complain from kids about his monitor2016-12-23
In the book reading, I find a sentence really funny and also familiar with:
“…while they resent the attempt at dictation. Then they often withdraw and when asked why, say that it is because so-and-so ‘is too bossy’.”
It’s interesting that I heard the same complains from a boy in teaching activity in Vibrant Community. He complained the behavior that his monitor asked him to do homework. This kind of situation I believed not unfamiliar for everyone. In everyone’s childhood, there is always a little adult to keep the rule in our class. We always define those kids who are like this little boy as breaking the rules. In fact, everyone could accept rules, but we are objecting to a rule but to what we claim is a violation of it, to some one-side and unfair action. In other words, some individual is trying to impose his individual will on someone else. This is interaction—control of individual actions is affected by the whole situation in which individuals are involved, in which they share and of which they are co-operative or interacting parts.
“The teacher has to deal with them individually. They fall into general classes, but no two are exactly alike. They educator has to discover as best he or she can the causes for the recalcitrant attitudes.”
I think this is the biggest problem in China’s education. Even though we all know we should focus on every student, the reality is we can hardly achieve this guides. It is not only the matter of population, but also the capability of teachers in the small cities. This is a pity that I can’t find the answer in this book.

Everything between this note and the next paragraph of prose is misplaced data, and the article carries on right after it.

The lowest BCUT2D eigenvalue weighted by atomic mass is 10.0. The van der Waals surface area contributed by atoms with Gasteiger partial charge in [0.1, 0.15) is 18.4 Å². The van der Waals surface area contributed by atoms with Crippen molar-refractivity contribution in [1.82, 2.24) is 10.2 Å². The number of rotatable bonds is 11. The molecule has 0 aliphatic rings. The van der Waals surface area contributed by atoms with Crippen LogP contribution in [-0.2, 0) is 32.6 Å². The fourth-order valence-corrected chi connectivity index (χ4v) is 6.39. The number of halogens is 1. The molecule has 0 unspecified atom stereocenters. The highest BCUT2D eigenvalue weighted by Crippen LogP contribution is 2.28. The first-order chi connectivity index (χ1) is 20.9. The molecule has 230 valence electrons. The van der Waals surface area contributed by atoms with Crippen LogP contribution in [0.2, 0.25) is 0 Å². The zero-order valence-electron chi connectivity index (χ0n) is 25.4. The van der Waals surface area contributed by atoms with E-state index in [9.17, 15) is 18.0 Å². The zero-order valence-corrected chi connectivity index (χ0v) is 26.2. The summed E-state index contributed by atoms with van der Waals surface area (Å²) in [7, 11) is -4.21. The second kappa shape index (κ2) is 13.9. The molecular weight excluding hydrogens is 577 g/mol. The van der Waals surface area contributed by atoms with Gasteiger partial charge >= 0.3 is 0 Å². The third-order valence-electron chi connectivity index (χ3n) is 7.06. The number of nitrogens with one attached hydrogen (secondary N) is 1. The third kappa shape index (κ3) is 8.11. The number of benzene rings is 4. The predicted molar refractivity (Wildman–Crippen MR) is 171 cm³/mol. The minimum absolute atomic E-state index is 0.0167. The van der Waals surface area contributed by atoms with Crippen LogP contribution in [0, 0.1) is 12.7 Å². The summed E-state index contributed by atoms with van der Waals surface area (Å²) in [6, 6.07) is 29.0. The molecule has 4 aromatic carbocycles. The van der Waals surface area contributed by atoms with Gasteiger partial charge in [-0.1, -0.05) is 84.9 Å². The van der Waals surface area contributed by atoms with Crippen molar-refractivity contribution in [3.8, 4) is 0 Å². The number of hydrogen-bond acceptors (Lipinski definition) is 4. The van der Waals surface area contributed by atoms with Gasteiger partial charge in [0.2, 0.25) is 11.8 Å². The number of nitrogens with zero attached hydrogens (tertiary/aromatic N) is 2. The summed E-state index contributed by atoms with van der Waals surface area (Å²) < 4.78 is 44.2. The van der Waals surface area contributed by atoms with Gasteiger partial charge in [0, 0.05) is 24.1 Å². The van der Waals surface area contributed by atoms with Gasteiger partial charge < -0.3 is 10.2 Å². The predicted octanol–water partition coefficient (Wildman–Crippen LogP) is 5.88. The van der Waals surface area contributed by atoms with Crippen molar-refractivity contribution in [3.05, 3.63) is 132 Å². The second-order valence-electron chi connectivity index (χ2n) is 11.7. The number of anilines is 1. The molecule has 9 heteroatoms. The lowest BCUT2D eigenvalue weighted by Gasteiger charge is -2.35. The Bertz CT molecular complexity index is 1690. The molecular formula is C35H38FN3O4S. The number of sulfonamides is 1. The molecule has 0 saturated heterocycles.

At the end, I want to share a short poem from W. B. Yeats I knew from Sir Ken Robinson’s speech to end my paper. He wrote this to his love, Maud Gonne, and he was bewailing the fact that he couldn’t really give her what he thought she wanted from him.
“I’ve got something else, but it may not be for you.
Had I the heavens embroidered clothes, Enwrought with gold and silver light
The blue and the dim and the dark cloths of night and light and the half-light
I would spread the cloths under your feet, but I, being poor, have only my dreams. I have spread my dreams under your feet. Tread softly, because you tread on my dreams.”
A sentence from Sir Ken Robinson moved me deeply in heart. He said, “Every day, everywhere, our children spread their dreams beneath our feet. And we should tread softly.”